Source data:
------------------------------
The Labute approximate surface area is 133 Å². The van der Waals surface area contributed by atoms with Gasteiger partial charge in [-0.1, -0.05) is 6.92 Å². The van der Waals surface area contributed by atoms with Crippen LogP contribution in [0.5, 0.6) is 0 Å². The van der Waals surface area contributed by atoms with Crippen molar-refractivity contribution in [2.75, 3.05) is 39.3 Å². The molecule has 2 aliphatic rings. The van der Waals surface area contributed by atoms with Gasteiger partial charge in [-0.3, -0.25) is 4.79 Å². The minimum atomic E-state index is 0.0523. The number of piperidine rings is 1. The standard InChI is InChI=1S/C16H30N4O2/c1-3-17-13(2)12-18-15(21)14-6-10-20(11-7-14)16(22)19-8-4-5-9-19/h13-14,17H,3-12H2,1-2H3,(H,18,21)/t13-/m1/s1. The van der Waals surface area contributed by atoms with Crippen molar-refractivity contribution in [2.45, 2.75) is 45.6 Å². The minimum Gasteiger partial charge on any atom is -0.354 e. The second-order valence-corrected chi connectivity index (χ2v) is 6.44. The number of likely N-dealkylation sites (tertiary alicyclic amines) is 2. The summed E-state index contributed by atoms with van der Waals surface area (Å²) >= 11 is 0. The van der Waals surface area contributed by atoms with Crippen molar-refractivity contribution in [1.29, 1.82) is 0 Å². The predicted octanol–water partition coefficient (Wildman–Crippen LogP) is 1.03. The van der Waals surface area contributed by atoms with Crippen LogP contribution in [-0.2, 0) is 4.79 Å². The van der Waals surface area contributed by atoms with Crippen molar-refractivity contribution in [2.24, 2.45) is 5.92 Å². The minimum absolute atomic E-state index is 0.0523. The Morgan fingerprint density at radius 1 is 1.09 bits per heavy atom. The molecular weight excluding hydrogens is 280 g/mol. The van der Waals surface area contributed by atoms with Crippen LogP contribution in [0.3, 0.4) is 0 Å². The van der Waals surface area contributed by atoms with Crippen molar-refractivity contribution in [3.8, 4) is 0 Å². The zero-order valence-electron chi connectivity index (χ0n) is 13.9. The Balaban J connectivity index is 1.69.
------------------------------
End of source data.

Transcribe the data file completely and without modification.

The Labute approximate surface area is 133 Å². The van der Waals surface area contributed by atoms with Gasteiger partial charge in [-0.1, -0.05) is 6.92 Å². The van der Waals surface area contributed by atoms with Crippen LogP contribution in [0.5, 0.6) is 0 Å². The van der Waals surface area contributed by atoms with Crippen molar-refractivity contribution in [2.75, 3.05) is 39.3 Å². The molecule has 2 aliphatic rings. The van der Waals surface area contributed by atoms with Gasteiger partial charge in [-0.3, -0.25) is 4.79 Å². The minimum atomic E-state index is 0.0523. The number of piperidine rings is 1. The standard InChI is InChI=1S/C16H30N4O2/c1-3-17-13(2)12-18-15(21)14-6-10-20(11-7-14)16(22)19-8-4-5-9-19/h13-14,17H,3-12H2,1-2H3,(H,18,21)/t13-/m1/s1. The van der Waals surface area contributed by atoms with Crippen molar-refractivity contribution in [2.45, 2.75) is 45.6 Å². The minimum Gasteiger partial charge on any atom is -0.354 e. The second-order valence-corrected chi connectivity index (χ2v) is 6.44. The number of likely N-dealkylation sites (tertiary alicyclic amines) is 2. The summed E-state index contributed by atoms with van der Waals surface area (Å²) >= 11 is 0. The van der Waals surface area contributed by atoms with Crippen molar-refractivity contribution in [1.29, 1.82) is 0 Å². The predicted octanol–water partition coefficient (Wildman–Crippen LogP) is 1.03. The van der Waals surface area contributed by atoms with Crippen LogP contribution in [-0.2, 0) is 4.79 Å². The van der Waals surface area contributed by atoms with Crippen molar-refractivity contribution in [2.24, 2.45) is 5.92 Å². The minimum absolute atomic E-state index is 0.0523. The Morgan fingerprint density at radius 1 is 1.09 bits per heavy atom. The molecular weight excluding hydrogens is 280 g/mol. The van der Waals surface area contributed by atoms with Crippen LogP contribution in [0.3, 0.4) is 0 Å². The van der Waals surface area contributed by atoms with Crippen molar-refractivity contribution in [3.8, 4) is 0 Å². The zero-order valence-electron chi connectivity index (χ0n) is 13.9. The Balaban J connectivity index is 1.69.